On scaling cosmogenic nuclide production rates for altitude and latitude using cosmic-ray measurements

Darin Desilets, Marek Zreda

Research output: Contribution to journalArticlepeer-review

61 Scopus citations


The wide use of cosmogenic nuclides for dating terrestrial landforms has prompted a renewed interest in characterizing the spatial distribution of terrestrial cosmic rays. Cosmic-ray measurements from neutron monitors, nuclear emulsions and cloud chambers have played an important role in developing new models for scaling cosmic-ray neutron intensities and, indirectly, cosmogenic production rates. Unfortunately, current scaling models overlook or misinterpret many of these data. In this paper, we describe factors that must be considered when using neutron measurements to determine scaling formulations for production rates of cosmogenic nuclides. Over the past 50 years, the overwhelming majority of nucleon flux measurements have been taken with neutron monitors. However, in order to use these data for scaling spallation reactions, the following factors must be considered: (1) sensitivity of instruments to muons and to background, (2) instrumental biases in energy sensitivity, (3) solar activity, and (4) the way of ordering cosmic-ray data in the geomagnetic field. Failure to account for these factors can result in discrepancies of as much as 7% in neutron attenuation lengths measured at the same location. This magnitude of deviation can result in an error on the order of 20% in cosmogenic production rates scaled from 4300 m to sea level. The shapes of latitude curves of nucleon flux also depend on these factors to a measurable extent, thereby causing additional uncertainties in cosmogenic production rates. The corrections proposed herein significantly improve our ability to transfer scaling formulations based on neutron measurements to scaling formulations applicable to spallation reactions, and, therefore, constitute an important advance in cosmogenic dating methodology.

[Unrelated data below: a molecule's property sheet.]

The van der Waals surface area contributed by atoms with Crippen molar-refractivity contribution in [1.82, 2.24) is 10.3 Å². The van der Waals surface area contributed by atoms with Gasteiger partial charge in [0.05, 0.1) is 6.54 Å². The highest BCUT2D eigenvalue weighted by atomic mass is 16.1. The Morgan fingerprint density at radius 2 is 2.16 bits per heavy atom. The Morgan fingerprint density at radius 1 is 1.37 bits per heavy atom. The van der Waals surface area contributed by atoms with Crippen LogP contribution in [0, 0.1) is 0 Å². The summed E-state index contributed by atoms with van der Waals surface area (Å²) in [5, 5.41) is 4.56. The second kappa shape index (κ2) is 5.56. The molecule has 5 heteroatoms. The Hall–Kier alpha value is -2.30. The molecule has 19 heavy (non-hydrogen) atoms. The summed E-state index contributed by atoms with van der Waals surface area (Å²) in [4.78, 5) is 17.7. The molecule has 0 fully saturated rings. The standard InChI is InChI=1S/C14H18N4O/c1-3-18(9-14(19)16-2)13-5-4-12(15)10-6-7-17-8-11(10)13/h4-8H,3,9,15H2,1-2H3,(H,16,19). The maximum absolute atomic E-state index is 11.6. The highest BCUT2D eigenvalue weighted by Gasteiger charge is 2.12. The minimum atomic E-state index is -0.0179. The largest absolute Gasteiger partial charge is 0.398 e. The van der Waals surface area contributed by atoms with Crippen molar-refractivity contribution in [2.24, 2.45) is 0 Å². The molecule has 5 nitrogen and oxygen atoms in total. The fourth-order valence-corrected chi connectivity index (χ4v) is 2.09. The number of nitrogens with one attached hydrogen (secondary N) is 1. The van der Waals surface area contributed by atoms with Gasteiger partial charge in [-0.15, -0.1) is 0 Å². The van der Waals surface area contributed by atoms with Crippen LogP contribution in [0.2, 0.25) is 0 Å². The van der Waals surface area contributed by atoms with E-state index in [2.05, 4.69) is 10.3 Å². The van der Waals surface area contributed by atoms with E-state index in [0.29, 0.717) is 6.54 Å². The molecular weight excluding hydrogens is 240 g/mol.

Original languageEnglish (US)
Pages (from-to)213-225
Number of pages13
JournalEarth and Planetary Science Letters
Issue number1-2
StatePublished - 2001


  • Cosmic rays
  • Cosmogenic elements
  • Neutrons
  • Production
  • Rates
  • Scale factor

ASJC Scopus subject areas

  • Geophysics
  • Geochemistry and Petrology
  • Earth and Planetary Sciences (miscellaneous)
  • Space and Planetary Science


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